Our life’s most important data can be healthcare information. The results of your tests and scans, medical history, and your health insurance details are presently contained in your health records. These types of information are under a special class of personally identifiable information, and the one that protects it is the Health Insurance Portability and Accountability Act or HIPAA law.
HIPAA is a federal law that Former President Bill Clinton signed on Aug. 21, 1996. It’s all about giving security provisions and data privacy to defend medical data. HIPAA supersedes state laws concerning medical data safety unless there’s a stricter state law.
There are two purposes for this law. First, to lower healthcare costs by standardizing the electronic transmission of financial and administrative transactions. The second is to give ongoing health insurance coverage for workers that changed or lost their jobs. Other aims are to improve access to health insurance and long-term care services, make the health insurance system better and fight abuse, fraud, and waste in health insurance and healthcare delivery. There has been an upswing of interest in HIPAA lately due to the rise of global data breaches.
Likewise, suppose you are working within or are supporting the healthcare industry and have tasks that need access to personal health information. In that case, you must take annual HIPAA training to get a HIPAA certification. This training is necessary to ensure that you’re HIPAA compliant and don’t violate federal regulations.
All in all, if you want to know more, here are added pieces of information on what HIPAA is and why it’s vital for you as a patient or healthcare provider.
Two Aspects Of HIPAA Compliance
In terms of compliance, people should consider two aspects—the security rule and the privacy rule.
- HIPAA Security Rule: This rule outlines the responsibilities of every organization that handles electronically protected health information.
- HIPAA Privacy Rule: Arranges the kinds of data considered protected health information.
Types Of Data Covered By HIPAA
Personal health information (PHI) refers to any health data from a patient. A PHI doesn’t cover employment records or data identifying a person.
The following are examples of PHI:
- Medical records
- Photos and images
- Details of attendance
- Biometric data
- Details of health plans
- Personal health issues
- Membership or account number
Why Is HIPAA Essential For Healthcare Providers?
There are several benefits that HIPAA can give to healthcare providers. It assisted in streamlining administrative healthcare functions, increasing efficiency in the healthcare industry, such as reducing healthcare costs and making sure that health information is shared securely. Overall, this is crucial for healthcare providers as failure to do so can result in law violations.
Likewise, healthcare workers, such as nurses, must ensure to protect PHI through the following practices:
- Proper use of social media and patient testimonials: It shouldn’t be allowed for a healthcare worker to use social media in the workplace. However, this is an unrealistic expectation. Therefore, knowing when or when not to use social media at work must be upheld by the staff.
- Minimum necessary standard: the proper use and disclosure of PHI are what minimum necessary standard deals with. This standard requires that PHI be only used or disclosed for specific objectives such as payment, treatment, or healthcare operations.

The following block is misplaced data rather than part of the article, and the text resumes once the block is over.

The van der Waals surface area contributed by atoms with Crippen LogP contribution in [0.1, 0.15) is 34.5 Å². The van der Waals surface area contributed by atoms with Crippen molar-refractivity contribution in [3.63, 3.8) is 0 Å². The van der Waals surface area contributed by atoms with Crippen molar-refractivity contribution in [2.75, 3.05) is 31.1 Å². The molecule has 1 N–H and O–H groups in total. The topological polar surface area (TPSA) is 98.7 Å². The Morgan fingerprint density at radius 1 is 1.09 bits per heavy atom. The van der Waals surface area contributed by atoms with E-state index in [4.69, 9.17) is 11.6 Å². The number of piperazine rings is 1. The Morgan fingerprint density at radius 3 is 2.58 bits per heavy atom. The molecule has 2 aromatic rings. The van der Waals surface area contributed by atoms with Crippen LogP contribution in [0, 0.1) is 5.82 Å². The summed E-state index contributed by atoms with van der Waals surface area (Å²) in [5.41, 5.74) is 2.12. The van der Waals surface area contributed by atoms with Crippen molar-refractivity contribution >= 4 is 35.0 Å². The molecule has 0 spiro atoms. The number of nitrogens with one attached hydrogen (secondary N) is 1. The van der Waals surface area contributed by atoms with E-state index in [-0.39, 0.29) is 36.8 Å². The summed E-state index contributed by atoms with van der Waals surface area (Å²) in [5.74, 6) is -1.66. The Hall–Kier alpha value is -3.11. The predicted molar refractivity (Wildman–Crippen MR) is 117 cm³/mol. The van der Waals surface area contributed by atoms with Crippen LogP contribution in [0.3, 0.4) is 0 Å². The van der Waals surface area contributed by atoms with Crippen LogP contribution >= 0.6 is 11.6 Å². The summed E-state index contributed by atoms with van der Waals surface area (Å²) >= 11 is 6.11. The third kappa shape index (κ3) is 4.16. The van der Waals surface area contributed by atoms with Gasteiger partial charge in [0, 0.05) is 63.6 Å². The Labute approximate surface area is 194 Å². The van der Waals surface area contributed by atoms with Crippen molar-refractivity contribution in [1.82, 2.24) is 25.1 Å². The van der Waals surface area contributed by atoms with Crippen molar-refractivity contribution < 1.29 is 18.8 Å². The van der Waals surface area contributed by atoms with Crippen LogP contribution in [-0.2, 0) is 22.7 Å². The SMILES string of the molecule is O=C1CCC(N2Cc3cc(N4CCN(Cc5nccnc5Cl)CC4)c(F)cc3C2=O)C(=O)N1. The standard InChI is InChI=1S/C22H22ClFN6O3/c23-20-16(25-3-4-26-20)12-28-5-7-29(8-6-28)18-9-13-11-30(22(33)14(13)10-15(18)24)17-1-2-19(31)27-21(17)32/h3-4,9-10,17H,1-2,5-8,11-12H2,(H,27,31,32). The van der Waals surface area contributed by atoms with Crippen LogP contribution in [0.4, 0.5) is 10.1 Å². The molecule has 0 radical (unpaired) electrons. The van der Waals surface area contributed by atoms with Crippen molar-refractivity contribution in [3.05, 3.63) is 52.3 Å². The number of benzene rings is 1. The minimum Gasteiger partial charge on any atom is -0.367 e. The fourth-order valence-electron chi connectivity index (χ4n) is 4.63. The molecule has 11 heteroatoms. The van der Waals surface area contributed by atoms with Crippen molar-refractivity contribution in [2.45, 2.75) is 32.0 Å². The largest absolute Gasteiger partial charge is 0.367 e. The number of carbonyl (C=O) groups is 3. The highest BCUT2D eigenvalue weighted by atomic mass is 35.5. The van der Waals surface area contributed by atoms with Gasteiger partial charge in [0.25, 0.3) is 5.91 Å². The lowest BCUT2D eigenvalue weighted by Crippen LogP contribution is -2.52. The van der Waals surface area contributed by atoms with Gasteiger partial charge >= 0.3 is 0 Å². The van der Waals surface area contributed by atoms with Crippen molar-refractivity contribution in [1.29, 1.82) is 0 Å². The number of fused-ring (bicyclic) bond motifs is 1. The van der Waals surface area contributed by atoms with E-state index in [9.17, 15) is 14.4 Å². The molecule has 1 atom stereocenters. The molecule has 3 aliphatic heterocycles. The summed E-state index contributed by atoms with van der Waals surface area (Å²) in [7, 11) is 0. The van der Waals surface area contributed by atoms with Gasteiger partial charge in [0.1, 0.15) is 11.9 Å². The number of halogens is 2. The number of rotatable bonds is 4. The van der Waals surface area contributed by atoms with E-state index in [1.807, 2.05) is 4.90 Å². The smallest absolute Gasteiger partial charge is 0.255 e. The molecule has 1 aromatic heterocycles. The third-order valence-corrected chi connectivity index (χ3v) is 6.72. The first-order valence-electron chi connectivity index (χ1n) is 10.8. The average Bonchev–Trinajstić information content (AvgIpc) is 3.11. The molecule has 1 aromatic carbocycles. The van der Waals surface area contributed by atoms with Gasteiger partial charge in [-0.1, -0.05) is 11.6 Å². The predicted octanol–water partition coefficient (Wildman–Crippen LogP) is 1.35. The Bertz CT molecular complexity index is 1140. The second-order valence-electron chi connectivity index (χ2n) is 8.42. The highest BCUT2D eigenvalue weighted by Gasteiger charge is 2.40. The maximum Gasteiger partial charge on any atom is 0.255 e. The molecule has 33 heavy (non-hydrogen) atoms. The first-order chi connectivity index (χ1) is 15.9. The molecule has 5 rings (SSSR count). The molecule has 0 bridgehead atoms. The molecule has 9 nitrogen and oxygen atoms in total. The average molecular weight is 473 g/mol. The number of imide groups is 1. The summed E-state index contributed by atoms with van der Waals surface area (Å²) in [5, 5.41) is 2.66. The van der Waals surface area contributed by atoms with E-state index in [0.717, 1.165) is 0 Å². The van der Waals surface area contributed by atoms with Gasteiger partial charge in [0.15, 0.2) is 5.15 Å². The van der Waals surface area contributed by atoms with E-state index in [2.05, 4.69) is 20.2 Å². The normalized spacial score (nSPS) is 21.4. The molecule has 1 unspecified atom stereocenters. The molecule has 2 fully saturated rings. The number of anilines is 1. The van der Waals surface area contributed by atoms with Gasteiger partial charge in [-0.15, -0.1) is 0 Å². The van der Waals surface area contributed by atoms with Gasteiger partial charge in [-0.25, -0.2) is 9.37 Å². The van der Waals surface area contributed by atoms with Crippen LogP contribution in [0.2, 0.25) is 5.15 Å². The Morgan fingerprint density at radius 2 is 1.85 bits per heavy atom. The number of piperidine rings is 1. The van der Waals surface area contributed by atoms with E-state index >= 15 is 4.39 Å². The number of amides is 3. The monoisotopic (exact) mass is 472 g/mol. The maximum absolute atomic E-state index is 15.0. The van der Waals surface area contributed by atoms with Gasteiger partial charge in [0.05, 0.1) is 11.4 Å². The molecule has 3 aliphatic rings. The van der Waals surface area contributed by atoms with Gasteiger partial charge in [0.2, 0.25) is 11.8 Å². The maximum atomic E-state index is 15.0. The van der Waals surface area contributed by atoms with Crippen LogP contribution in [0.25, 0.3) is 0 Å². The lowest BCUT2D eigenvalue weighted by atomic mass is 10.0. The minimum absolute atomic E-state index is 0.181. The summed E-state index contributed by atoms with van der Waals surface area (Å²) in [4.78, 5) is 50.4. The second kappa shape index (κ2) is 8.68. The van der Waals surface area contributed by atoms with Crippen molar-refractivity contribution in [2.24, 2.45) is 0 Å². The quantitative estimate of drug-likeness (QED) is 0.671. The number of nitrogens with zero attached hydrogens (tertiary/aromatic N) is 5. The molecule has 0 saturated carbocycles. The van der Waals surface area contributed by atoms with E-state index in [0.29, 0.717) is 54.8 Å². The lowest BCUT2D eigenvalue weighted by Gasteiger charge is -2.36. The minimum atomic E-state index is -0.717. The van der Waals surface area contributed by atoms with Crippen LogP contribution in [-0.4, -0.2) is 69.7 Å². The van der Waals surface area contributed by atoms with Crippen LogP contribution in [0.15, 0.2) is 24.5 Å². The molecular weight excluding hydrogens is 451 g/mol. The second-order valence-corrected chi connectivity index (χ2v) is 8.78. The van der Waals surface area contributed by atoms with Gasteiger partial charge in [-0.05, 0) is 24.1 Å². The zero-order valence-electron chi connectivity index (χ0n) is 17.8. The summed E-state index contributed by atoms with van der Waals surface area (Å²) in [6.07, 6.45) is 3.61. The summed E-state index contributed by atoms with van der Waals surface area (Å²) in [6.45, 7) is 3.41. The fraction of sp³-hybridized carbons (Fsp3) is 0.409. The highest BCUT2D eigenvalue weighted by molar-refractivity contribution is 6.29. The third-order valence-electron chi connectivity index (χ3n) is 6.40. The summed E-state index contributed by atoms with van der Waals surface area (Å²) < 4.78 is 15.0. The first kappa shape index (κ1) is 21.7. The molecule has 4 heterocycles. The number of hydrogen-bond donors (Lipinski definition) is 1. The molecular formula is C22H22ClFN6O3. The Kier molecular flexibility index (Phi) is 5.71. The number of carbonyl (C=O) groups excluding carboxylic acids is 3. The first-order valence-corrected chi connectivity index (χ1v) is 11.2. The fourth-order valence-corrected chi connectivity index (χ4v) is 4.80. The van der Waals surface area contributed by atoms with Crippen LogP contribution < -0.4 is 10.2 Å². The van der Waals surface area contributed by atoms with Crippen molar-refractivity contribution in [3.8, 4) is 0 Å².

- Responding to patient reviews: The law has tight restrictions on responding to patients’ online reviews. If the response confirms that the patient is the reviewer, it’s a HIPAA violation. In this case, a simple ‘Please call us’ or ‘Thank you for the review’ are the only HIPAA-compliant answers.
Why Is HIPAA Essential For Patients?
The most significant advantage of enacting HIPAA is for patients. It’s because it guarantees that health plans, healthcare providers, healthcare clearinghouses, and business associates of HIPAA-covered entities should employ various protections such as administrative, physical, and technical protections to safeguard sensitive personal and health data. Willful neglect of healthcare organizations to comply with this law and the existence of uncorrected violations can result in fines from the Office for Civil Rights (OCR) from up to USD$50,000 per violation and a maximum of USD$1.5 million for repeated violations per year.
Control to who can access health data is set by HIPAA to healthcare organizations, allowing restrictions to information in terms of who can view and share it. Likewise, in terms of having a scenario of a medical data breach, HIPAA orders that patients, through the healthcare organizations, must become aware that their information was compromised or stolen within 60 days.
To Sum Up
Healthcare information is perhaps the most essential data of your life. These types of information are personally identifiable, and HIPAA law is responsible for safeguarding it. This law provides security provisions and data privacy to protect medical data. It also takes command over state laws concerning the security of medical information, except if the state laws are much stricter.
Lately, as data breaches have grown globally, there has been a spiral of interest concerning such a law. But what matters is that people be aware of HIPAA so that patients will know their rights and that healthcare providers will know and follow a law that can benefit them and the patient.